Here are some things that might cheer you up: prizes are just the best, aren’t they? American poet (and former poet laureate) Robert Hass has snagged the 100,000-dollar Wallace Stevens Award, bucking the all-too-popular poor poet trend. And fellow Big Important Writer E. L. Doctorow wins the Library of Congress Prize for American Fiction. On the other side of the equator, Chilean writer Antonio Skármeta has won the country’s highest literary award.
Here are some unfortunate things. London-based superstar architect Zaha Hadid, who designed the stadium for the 2022 World Cup in Qatar, sues the venerable New York Review of Books for defamation regarding the work conditions of those building the familiar-looking (hmm, feminine perhaps) stadium. Often considered India’s greatest storyteller, U. R. Ananthamurthy has passed away (let’s hope we see some more of his work in English, at least posthumously!). And nomadic Irish poet Desmond O’Grady, who you might recognize from his bit in Fellini’s La Dolce Vita, has passed at age 78.
Remember Isle-to-Isle? Chief executive assistant Berny Tan and Sher Chew’s collaborative data visualization and experimental reading project based on Jules Verne’s The Mysterious Island? (Now say that three times fast!). Well, the yearlong project is going strong, and the two collaborators reflected on their first five weeks with Mr. Verne in the Parsons Journal for Information Mapping. In this fascinating read, they delve into the trials of imagining the novel in map and diagram form.
For all you D.C. and Austin theatergoers: drama editor Caridad Svich’s Spark will receive its world premiere at theTheater Alliance, Anacostia Playhouse, on September 4–28, 2014, in Washington, D.C., under Colin Hovde’s direction. Likewise, her play Guapa will be produced at the Austin Community College-Rio Grande Campus on September 25–October 5, 2014 in Austin, TX, under Tomas Salas’s direction.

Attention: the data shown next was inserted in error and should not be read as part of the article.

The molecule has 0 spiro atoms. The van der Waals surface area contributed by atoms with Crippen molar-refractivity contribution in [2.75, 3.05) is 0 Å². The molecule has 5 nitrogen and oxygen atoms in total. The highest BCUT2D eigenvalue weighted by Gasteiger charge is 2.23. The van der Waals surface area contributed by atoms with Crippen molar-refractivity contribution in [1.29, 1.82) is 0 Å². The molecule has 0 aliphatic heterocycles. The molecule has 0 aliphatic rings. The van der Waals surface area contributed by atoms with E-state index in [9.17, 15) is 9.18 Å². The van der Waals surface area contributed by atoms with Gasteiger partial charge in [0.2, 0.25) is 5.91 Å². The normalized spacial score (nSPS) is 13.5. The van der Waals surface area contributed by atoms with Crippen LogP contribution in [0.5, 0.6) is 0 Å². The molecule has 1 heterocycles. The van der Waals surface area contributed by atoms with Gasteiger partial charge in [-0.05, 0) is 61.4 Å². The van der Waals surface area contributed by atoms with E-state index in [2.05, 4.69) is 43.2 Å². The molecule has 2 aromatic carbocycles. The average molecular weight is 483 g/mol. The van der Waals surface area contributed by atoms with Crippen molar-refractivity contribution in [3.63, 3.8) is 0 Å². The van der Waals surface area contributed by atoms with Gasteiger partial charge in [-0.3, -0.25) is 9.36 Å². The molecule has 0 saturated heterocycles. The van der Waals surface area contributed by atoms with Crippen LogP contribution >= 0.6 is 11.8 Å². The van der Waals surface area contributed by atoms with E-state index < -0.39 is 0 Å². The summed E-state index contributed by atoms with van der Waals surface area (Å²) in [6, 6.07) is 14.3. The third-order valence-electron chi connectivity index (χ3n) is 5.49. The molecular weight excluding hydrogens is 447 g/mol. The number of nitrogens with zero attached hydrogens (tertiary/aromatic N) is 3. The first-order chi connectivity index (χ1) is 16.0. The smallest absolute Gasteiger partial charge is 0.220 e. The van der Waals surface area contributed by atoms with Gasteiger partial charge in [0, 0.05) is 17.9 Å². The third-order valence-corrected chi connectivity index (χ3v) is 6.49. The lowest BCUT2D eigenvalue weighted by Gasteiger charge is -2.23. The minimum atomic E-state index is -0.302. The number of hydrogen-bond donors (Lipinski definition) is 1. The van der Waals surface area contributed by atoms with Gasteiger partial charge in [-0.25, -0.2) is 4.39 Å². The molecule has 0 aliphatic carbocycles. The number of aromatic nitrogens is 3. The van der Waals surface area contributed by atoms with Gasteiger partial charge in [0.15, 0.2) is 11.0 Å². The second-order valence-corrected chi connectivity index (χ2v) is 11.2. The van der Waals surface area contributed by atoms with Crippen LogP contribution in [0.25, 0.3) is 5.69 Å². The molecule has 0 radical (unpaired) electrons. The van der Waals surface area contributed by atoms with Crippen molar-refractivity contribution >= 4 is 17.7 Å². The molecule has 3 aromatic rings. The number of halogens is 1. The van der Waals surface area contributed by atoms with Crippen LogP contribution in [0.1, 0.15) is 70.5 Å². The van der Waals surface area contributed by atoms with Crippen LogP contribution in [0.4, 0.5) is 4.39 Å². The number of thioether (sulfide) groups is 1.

Steve Dolph is the translator of three books by the late Argentine novelist Juan José Saer, who died in Paris in 2005. All three were published by Open Letter Books, the most recent (June ’14) being Saer’s final, unfinished novel, La Grande. Mr. Dolph is currently a Ph.D. candidate in Hispanic Studies at the University of Pennsylvania, where his research treats Renaissance ecopoetics and the pastoral tradition. His most recent translation, of Sergio Chejfec’s “El entenado” / “The Witness,” is available in the July 2014 issue of Asymptote.
This interview was conducted via e-mail over the early summer months, rambling like “a long afternoon’s conversation,” as Dolph commented, which is perhaps the most apposite way to approach an author so devoted to the vagaries of unfocused thought, and the ways its wandering through time and space makes itself manifest in language.
—Jeremy M. Davies